Last year was a tough one for California’s pistachio growers in their ongoing battle to curtail navel orangeworm damage. Damage to their crop from this destructive pest was the most ever. Stemming these losses and ensuring high quality isn’t likely to get much, if any, easier this year.
Almost all insect damage found when growers deliver their pistachios to processors is caused by NOW. Last year, for the first time, insect damage to the Fresno County crop exceeded 1 percent, reaching 1.47 percent. That compares to the 1.72 percent damage figure for Kern County, 2.12 percent for Tulare County (down a tad from 2.18 percent in 2012) and 2.31 percent in Kings County. These figures reflect 25,918 loads from Fresno, Kern, Kings, Madera and Tulare counties.
Part of the problem was an unusually large population of the worms that survived the winter inside mummies hanging in the trees and lying on the orchard floors, reports entomologist Joel Siegel, with the USDA-Agricultural Research Service’s San Joaquin Valley Agricultural Sciences Center in Parlier, Calif. Hot summer weather that encouraged development of an extra generation of NOW also contributed to increased pest pressures in the orchards. As a result, the standing population of NOW, which had been increasing for the past few years, grew even bigger, adding to the number of worms overwintering in the orchards. Warm winter weather didn’t help matters, either.
“We’ve missed the opportunity to kill off part of the NOW population this past winter,” Siegel says. “So, were starting the 2014 season with higher numbers of the pest than usual. Also, water shortages this year would add to the stress on the trees and probably lead to more early splits than normal. This, in turn, would allow the worms to get into the new-crop nuts sooner.”
As a result, says Siegel, this year’s crop faces unusually high pressure from NOW.
The best defense, he emphasizes, is proper orchard sanitation in the winter to remove mummies from trees and berms and to destroy them with disking. But, the job doesn’t end there. The key to controlling NOW for the rest of this growing season lies in following basic, common sense orchard management practices. “Focus on the fundamentals,” Siegel advises.
More from WFP
Here’s what he means:
Meet with your PCA to review your chemical, equipment, custom applicator and other needs to keep on top of any emerging NOW threat.
“For example, talk with your insecticide distributor to make sure the product you want to apply will be available when you want it,” Siegel says. “If not, have an alternative or two that you can order instead. In several cases in recent seasons, demand for certain products by farmers in South America or commitments made to other growing regions in the United States limited the availability of some materials used by growers here.”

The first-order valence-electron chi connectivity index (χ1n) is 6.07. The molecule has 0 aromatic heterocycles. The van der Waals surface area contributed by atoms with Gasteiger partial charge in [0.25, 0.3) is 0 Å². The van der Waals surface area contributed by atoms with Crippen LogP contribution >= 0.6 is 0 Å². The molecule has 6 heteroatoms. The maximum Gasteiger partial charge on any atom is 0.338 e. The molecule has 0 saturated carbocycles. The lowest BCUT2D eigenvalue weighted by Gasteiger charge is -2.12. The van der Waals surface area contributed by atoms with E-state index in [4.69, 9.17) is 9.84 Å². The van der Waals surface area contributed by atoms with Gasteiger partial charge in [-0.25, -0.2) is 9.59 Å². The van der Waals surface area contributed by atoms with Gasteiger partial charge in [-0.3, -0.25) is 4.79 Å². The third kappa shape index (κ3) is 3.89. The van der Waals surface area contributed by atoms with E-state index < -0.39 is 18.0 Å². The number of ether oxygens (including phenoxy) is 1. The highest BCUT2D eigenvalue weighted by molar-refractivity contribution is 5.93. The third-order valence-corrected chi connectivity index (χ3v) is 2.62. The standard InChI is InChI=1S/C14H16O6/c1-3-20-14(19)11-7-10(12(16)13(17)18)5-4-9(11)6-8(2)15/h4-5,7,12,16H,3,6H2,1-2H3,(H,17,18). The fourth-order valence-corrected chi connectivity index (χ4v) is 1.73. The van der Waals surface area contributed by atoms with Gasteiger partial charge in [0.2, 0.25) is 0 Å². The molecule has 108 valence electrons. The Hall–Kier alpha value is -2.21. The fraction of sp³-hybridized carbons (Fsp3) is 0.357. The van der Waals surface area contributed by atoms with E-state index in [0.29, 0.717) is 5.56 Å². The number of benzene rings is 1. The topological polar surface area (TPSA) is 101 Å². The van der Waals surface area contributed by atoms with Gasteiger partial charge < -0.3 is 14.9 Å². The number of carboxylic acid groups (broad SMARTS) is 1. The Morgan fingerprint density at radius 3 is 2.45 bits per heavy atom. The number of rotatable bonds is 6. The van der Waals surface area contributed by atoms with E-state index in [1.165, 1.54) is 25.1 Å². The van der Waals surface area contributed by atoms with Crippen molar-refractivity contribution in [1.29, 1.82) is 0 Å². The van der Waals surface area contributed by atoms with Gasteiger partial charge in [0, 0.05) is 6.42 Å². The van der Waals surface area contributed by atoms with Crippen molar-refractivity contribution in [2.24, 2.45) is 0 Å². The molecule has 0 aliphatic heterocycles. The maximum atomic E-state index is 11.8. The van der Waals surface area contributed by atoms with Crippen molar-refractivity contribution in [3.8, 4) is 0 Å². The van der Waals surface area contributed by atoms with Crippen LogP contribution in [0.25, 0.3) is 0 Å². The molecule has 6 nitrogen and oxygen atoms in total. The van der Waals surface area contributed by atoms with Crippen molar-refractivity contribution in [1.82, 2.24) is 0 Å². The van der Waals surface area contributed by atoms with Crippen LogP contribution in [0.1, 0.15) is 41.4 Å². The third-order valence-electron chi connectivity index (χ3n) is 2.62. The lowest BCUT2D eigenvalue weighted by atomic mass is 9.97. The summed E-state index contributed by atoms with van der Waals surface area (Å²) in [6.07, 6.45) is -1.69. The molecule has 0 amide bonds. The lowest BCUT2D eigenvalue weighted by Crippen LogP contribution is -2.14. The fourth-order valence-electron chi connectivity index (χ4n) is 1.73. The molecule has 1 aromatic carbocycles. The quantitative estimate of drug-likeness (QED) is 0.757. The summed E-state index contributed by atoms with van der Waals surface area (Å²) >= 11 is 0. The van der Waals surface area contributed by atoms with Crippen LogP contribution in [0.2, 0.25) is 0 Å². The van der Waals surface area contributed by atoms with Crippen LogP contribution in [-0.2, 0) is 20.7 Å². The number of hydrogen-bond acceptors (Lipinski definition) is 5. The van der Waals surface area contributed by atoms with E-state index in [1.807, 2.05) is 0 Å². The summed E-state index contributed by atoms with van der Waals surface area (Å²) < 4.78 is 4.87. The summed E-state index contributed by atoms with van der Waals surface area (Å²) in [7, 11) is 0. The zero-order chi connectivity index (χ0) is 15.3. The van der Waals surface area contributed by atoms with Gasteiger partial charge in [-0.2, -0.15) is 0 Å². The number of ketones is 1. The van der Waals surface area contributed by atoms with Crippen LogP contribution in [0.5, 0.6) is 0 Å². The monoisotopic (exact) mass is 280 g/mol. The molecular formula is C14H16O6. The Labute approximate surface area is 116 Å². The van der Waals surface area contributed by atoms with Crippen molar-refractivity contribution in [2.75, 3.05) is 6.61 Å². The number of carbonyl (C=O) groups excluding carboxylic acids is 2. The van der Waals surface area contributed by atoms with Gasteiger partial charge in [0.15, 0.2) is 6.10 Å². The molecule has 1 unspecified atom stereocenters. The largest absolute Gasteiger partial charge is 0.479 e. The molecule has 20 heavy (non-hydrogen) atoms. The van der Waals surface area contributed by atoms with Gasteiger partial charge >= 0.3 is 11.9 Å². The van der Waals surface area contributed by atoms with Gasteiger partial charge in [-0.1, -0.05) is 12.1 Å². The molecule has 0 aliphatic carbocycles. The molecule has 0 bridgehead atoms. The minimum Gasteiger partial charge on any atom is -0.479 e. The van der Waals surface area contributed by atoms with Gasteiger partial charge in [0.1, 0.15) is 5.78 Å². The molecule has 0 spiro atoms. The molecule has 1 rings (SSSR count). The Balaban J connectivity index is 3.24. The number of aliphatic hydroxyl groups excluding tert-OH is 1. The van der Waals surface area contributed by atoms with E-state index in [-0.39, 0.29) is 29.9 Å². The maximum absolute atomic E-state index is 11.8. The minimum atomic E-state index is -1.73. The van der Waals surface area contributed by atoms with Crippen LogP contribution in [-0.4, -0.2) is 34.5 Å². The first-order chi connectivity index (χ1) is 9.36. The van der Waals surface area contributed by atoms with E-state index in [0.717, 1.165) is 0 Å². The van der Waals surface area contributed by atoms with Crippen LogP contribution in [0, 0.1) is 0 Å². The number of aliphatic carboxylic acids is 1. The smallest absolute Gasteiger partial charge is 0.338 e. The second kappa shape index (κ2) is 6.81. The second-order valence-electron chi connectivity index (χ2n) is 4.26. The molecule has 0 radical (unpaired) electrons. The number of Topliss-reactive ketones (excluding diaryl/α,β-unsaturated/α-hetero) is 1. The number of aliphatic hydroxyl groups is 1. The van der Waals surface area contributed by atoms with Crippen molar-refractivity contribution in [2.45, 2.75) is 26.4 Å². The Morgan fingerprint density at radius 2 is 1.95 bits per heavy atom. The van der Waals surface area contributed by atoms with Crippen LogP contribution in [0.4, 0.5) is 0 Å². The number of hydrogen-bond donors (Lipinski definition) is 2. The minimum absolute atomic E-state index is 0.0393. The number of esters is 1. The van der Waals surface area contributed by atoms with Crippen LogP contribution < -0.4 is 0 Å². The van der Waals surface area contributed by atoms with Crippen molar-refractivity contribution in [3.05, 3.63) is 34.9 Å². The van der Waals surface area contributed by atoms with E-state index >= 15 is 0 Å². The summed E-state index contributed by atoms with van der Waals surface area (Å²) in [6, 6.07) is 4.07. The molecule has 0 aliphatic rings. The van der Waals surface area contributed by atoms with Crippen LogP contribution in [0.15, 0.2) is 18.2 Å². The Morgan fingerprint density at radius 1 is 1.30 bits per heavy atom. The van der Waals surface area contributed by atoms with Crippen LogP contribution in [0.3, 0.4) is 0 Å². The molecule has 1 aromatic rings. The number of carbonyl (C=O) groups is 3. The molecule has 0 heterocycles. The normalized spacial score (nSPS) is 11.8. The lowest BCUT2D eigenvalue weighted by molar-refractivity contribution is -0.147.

Invest in your infrastructure
In this case, Siegel is talking about having enough equipment to treat all your trees in a timely manner. As he points out, the continued strong pistachio market of the past few years has enabled some growers to expand their acreage significantly. Now is the time to make sure that the number of spray rigs and tractors you own have expanded along with your acreage, he notes.
Make every drop count
Unlocking the full potential of an insecticide to control NOW requires applying the chemical as efficiently as possible. The travel speed of the sprayer plays a critical role. For an air blast sprayer, University of California researchers have found that an air blast spray applies chemicals most efficiently when it is operated at no more than 2 mph. At speeds above 2 mph, the ability of the sprayer to adequately cover the upper canopy of the tree drops rapidly. This drop-off begins at 12 feet. Any faster wastes material and reduces coverage and effectiveness of the treatment.
Siegel’s studies confirm that the minimum effective rate for applying a NOW insecticide with an air blast sprayer is 150 gallons per acres. “Shoot for 150 to 200 gallons per acre,” he says. “A lower rate, of course, reduces the amount of time spent on refilling the tanks. But effectiveness of your spray suffers. This gets back to having the proper infrastructure in place. Maybe you’ll need a nurse truck in the orchard to eliminate travel time back and forth to the shop to refill your sprayer so you can treat all your trees at the best time.”
Turn on the lights
Also, Siegel recommends spraying your orchard at night. NOW moths are active from dusk to dawn. Spraying then gives offers a better opportunity for the chemicals to contact more moths than during the day. Also, humidity levels in the orchard tend to be higher at night, reducing loss of chemicals through evaporation. Plus, winds usually die down after dusk reducing the potential for winds to carry the pesticide off site. In fact, nighttime application is routine in many West Side orchards because the wind has died down and is not a factor then.
Communicate and cooperate
As San Joaquin Valley growers continue to plant more ground to pistachios and other NOW host crops, including almonds and walnuts, populations of the insect and proximity of the host crops to each other increases as well.
“There are more opportunities for NOW to move from one orchard to another,” Siegel says. “That’s why it’s important for growers to talk with their neighbors and coordinate their efforts to control this pest.”
More from WFP